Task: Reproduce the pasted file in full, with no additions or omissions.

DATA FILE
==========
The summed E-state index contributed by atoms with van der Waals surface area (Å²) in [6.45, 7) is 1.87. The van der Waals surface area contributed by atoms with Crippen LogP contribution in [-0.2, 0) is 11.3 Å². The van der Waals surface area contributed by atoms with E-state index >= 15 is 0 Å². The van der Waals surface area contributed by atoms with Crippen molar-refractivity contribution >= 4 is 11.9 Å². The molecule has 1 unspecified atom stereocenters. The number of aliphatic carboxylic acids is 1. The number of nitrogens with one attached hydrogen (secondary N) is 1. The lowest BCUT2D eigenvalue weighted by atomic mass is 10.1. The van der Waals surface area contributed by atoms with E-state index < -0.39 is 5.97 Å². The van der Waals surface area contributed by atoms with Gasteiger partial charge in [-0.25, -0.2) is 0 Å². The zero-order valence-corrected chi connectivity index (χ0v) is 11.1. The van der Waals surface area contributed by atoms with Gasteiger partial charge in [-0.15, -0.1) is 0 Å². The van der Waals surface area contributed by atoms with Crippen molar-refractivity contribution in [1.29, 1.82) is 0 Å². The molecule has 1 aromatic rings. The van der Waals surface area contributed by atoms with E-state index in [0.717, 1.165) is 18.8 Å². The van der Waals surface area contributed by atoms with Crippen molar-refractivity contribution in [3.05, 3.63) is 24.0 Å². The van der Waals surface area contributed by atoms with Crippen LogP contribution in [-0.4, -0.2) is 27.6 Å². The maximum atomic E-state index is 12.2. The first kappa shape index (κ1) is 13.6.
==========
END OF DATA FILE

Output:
The summed E-state index contributed by atoms with van der Waals surface area (Å²) in [6.45, 7) is 1.87. The van der Waals surface area contributed by atoms with Crippen LogP contribution in [-0.2, 0) is 11.3 Å². The van der Waals surface area contributed by atoms with E-state index >= 15 is 0 Å². The van der Waals surface area contributed by atoms with Crippen molar-refractivity contribution >= 4 is 11.9 Å². The molecule has 1 unspecified atom stereocenters. The number of aliphatic carboxylic acids is 1. The number of nitrogens with one attached hydrogen (secondary N) is 1. The lowest BCUT2D eigenvalue weighted by atomic mass is 10.1. The van der Waals surface area contributed by atoms with E-state index < -0.39 is 5.97 Å². The van der Waals surface area contributed by atoms with Gasteiger partial charge in [-0.25, -0.2) is 0 Å². The zero-order valence-corrected chi connectivity index (χ0v) is 11.1. The van der Waals surface area contributed by atoms with Gasteiger partial charge in [-0.15, -0.1) is 0 Å². The van der Waals surface area contributed by atoms with Crippen molar-refractivity contribution in [1.29, 1.82) is 0 Å². The molecule has 1 aromatic rings. The van der Waals surface area contributed by atoms with E-state index in [0.717, 1.165) is 18.8 Å². The van der Waals surface area contributed by atoms with Crippen molar-refractivity contribution in [3.05, 3.63) is 24.0 Å². The van der Waals surface area contributed by atoms with Crippen LogP contribution in [-0.4, -0.2) is 27.6 Å². The maximum atomic E-state index is 12.2. The first kappa shape index (κ1) is 13.6.